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The Central Bank of Israel Doesn’t Want You to Know What U.S. Stocks It Owns; Neither Does the SEC

Courtesy of Pam Martens

Jay Clayton

Jay Clayton, Chairman of the SEC

It’s no wonder that American citizens are receiving just a tiny snippet of critical news from mainstream media. Federal regulators have set a new low in withholding documents that the public and the media are entitled to under the Freedom of Information Act (FOIA). These censored documents could inform us on what’s really driving policy decisions in Washington.

Take our latest FOIA brush with the Securities and Exchange Commission (SEC). Foreign central banks and sovereign wealth funds are required under law to report their publicly-traded U.S. stock positions no later than 45 days after the end of each calendar quarter. This is done on Form 13F, which is filed with the Securities and Exchange Commission, if those stock holdings reach $100 million or more.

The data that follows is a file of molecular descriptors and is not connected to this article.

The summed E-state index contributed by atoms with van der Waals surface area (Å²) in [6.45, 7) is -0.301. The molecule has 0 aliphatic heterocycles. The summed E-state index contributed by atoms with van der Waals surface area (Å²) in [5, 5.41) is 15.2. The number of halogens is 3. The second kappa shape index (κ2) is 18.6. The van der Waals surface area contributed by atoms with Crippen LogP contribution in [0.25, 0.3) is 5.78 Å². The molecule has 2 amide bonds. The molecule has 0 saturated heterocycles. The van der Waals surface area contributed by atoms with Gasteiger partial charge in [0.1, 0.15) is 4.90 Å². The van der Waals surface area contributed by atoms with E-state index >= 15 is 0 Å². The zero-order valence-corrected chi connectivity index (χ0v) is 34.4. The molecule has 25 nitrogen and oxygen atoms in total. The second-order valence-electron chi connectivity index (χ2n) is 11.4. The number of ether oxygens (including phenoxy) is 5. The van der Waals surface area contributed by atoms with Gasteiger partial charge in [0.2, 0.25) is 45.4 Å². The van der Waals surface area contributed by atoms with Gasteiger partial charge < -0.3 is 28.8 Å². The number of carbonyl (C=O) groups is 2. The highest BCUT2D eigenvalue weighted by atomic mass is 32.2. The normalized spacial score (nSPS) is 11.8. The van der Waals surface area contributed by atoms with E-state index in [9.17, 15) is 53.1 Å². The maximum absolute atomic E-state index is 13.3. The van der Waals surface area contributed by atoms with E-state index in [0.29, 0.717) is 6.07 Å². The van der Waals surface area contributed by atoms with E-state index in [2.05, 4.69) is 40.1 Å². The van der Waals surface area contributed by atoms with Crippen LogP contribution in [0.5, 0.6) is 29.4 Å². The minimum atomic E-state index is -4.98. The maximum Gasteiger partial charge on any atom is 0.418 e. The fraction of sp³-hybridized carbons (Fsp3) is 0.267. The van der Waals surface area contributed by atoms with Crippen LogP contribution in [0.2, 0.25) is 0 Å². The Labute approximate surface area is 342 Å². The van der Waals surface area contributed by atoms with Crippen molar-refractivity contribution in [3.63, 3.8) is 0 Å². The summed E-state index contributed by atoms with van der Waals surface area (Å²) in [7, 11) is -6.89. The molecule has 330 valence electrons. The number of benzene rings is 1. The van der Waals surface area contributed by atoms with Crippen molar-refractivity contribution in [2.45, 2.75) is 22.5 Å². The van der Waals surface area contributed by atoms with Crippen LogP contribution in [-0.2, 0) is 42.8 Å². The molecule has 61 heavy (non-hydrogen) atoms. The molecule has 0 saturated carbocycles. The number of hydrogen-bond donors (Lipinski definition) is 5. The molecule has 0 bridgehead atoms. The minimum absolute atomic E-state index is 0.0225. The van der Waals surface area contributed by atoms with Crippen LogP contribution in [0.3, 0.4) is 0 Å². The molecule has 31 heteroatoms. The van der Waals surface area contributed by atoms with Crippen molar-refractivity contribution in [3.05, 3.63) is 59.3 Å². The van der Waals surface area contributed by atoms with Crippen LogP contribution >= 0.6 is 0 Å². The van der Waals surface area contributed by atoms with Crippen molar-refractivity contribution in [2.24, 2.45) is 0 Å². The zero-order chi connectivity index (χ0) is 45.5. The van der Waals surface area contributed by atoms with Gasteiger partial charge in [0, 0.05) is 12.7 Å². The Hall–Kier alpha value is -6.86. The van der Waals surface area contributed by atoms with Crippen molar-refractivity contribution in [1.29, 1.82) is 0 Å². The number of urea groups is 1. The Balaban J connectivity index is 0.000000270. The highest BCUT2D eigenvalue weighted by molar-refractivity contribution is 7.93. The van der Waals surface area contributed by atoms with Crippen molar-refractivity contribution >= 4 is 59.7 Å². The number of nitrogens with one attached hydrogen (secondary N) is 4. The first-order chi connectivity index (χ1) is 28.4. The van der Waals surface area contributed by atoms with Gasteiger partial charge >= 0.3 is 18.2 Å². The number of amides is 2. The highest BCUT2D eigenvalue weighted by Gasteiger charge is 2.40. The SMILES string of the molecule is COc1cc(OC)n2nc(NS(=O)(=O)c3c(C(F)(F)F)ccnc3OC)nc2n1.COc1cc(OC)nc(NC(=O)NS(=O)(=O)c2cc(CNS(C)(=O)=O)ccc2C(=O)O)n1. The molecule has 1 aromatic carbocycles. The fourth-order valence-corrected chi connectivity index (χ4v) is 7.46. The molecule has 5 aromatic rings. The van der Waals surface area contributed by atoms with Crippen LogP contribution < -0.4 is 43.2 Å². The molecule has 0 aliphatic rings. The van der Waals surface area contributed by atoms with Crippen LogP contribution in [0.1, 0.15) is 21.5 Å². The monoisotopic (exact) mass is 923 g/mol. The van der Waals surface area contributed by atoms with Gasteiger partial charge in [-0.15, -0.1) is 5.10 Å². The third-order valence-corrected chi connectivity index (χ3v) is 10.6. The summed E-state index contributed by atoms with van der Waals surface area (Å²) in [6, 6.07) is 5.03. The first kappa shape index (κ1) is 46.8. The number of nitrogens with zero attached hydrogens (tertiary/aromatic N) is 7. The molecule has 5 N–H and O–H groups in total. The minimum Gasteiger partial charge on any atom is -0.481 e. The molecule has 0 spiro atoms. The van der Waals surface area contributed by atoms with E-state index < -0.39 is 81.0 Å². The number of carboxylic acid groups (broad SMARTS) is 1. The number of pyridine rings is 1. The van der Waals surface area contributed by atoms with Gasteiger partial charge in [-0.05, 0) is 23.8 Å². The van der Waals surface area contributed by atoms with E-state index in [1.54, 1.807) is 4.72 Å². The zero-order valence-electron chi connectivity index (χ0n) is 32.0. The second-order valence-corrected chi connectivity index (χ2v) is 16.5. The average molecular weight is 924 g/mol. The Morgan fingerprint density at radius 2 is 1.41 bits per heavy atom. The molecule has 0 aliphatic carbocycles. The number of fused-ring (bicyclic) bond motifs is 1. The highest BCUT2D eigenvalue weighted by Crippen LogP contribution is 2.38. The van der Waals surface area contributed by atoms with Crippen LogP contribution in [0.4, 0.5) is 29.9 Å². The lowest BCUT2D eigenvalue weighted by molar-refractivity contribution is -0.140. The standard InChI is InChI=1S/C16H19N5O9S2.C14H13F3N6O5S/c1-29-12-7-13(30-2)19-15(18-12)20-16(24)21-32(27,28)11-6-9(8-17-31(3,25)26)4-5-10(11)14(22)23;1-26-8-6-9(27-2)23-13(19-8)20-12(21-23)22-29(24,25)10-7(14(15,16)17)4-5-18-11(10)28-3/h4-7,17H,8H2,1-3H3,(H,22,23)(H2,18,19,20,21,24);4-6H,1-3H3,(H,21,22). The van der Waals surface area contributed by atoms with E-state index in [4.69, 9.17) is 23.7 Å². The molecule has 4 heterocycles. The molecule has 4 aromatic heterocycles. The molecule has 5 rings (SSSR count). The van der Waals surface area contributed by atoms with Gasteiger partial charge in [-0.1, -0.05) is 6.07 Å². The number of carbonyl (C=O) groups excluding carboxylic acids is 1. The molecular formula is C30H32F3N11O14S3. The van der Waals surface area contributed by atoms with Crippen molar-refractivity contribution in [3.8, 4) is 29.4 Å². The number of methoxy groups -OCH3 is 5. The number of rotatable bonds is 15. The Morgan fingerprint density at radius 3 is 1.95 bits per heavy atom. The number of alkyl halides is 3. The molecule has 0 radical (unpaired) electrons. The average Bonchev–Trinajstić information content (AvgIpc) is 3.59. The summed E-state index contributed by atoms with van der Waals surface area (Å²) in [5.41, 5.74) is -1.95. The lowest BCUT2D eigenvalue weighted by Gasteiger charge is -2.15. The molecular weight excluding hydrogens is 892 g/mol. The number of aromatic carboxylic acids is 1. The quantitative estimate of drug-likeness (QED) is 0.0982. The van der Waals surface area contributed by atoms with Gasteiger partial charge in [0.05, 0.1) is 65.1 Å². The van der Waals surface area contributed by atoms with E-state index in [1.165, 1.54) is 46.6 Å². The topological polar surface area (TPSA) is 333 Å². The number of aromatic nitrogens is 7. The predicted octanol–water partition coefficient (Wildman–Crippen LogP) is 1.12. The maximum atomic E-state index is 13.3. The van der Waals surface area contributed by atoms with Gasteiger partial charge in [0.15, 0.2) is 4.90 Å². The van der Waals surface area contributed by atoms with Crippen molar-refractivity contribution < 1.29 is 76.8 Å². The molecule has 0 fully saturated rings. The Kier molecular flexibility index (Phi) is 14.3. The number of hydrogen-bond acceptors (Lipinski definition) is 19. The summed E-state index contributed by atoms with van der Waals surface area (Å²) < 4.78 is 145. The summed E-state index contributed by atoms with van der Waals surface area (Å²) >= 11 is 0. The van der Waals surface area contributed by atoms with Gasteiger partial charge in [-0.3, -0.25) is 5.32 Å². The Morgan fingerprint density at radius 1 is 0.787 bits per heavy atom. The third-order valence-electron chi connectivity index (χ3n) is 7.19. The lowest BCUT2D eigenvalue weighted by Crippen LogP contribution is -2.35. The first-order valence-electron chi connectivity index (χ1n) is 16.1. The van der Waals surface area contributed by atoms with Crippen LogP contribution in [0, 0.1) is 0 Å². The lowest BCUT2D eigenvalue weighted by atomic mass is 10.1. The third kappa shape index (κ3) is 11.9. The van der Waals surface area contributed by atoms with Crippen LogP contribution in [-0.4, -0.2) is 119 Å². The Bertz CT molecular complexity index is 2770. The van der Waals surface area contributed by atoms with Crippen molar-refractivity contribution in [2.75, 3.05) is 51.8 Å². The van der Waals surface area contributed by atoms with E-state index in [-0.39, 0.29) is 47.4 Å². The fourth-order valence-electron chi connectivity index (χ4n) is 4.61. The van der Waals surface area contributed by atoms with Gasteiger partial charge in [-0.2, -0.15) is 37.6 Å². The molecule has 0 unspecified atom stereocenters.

The central bank of Israel, known simply as the Bank of Israel, has not been doing that for years, or if it has, the SEC has not been making the information public. The Bank of Israel files a 13F form but simply lists the names of the investment management firms it is using to manage its stock portfolio. It includes a file number for each investment manager but that file number does not unlock any publicly available information on the dollar amount or the names of the stocks owned by the Bank of Israel.

We know that the Bank of Israel, as of the end of 2019, held at least 7 percent of its $126 billion in foreign exchange reserves in U.S. stocks because that information is available on the website of the Bank of Israel. That would mean that it owns somewhere in the neighborhood of $8.82 billion in U.S. stocks, just with those foreign exchange reserves. But it could have other significant holdings as well.

Why is it important for the SEC to actually follow the laws it is required to follow? What if Israel’s investments are heavily concentrated in a handful of tech stocks, helping to create a bubble ready to burst. It’s not in the national security interests of the United States to be in the dark about stock bubbles, as we learned so well in the dot.com bust of 2000 and the epic financial crash of 2008.


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